Insisting that money was not a factor in his decision, he admitted he would probably improve on his current pay package in a private sector post. Last year Mr Cruickshank earned pounds 126,400. One option was a new job with a communications company.
Mr Cruickshank denied suggestions of any rift with Labour. "There's absolutely no falling out between me and the Government over matters of policy. This is me personally taking a view of what I wanted to do."
Margaret Beckett, President of the Board of Trade, said he had made a "major contribution to developing the regulatory regime" in a complex and fast-moving industry. The Department of Trade and Industry is considering his recent proposal to replace individual regulators with commissions in its review of utility regulation. Oftel argued this would speed-up decision-making, by making regulators less isolated. But Mr Cruickshank has consistently refused to back suggested moves to merge Oftel with the Independent Television Commission to form a single communications regulator.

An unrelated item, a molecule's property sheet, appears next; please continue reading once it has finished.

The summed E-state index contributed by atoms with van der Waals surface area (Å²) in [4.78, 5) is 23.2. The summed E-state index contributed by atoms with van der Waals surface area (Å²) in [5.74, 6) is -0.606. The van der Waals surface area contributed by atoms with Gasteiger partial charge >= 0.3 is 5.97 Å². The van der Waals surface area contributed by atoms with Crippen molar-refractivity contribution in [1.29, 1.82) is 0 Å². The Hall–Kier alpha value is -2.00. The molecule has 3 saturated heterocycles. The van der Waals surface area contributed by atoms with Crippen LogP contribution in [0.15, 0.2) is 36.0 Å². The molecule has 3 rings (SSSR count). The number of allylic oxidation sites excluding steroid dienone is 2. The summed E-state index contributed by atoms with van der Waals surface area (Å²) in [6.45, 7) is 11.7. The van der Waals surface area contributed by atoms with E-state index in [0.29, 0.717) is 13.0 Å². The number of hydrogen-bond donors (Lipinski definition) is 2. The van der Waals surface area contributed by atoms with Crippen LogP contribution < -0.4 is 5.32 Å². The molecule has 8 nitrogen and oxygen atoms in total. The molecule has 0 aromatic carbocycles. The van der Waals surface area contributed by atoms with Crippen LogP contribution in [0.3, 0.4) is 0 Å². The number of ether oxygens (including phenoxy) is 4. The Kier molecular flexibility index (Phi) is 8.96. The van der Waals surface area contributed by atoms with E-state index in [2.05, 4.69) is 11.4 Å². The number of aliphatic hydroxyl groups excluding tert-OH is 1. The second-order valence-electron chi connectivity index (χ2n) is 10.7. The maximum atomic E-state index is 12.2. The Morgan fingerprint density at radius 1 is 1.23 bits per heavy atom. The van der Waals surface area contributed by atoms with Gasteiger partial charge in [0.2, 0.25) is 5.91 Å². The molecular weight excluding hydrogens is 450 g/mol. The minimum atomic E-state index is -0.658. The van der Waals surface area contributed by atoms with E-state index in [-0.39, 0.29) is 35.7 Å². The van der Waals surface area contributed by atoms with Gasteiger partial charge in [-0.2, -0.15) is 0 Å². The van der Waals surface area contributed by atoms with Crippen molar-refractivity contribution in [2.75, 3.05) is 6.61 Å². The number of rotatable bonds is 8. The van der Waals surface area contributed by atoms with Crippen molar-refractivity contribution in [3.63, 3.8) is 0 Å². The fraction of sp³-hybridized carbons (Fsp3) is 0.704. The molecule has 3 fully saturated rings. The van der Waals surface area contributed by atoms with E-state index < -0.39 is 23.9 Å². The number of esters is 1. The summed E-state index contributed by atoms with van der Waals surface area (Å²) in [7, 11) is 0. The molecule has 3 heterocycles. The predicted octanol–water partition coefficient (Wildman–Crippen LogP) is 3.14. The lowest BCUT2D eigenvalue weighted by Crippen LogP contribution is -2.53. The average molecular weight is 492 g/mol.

James Dodd, a telecoms analyst with Dresdner Kleinwort Benson, said the departure would put Labour's telecommunications policy under closer scrutiny. "It was generally perceived that BT was likely to be more at home under Labour. We'll have to see whether his successor is any more accommodating to BT's domestic ambitions."
Mr Cruickshank joined Oftel after the turbulent nine-year tenure of Sir Bryan Carsberg. A former senior executive with the Pearson media empire, Mr Cruickshank was managing director of Richard Branson's Virgin empire between 1984 and 1989. He later had spells as head of Wandsworth Health Authority and of the Scottish National Heath Service.
His time at Oftel saw continual skirmishes with BT as the domestic phone market opened to competition, culminating in last year's bitter battle over price controls which resulted in new powers for the regulator to ban anti-competitive behaviour.Reuse content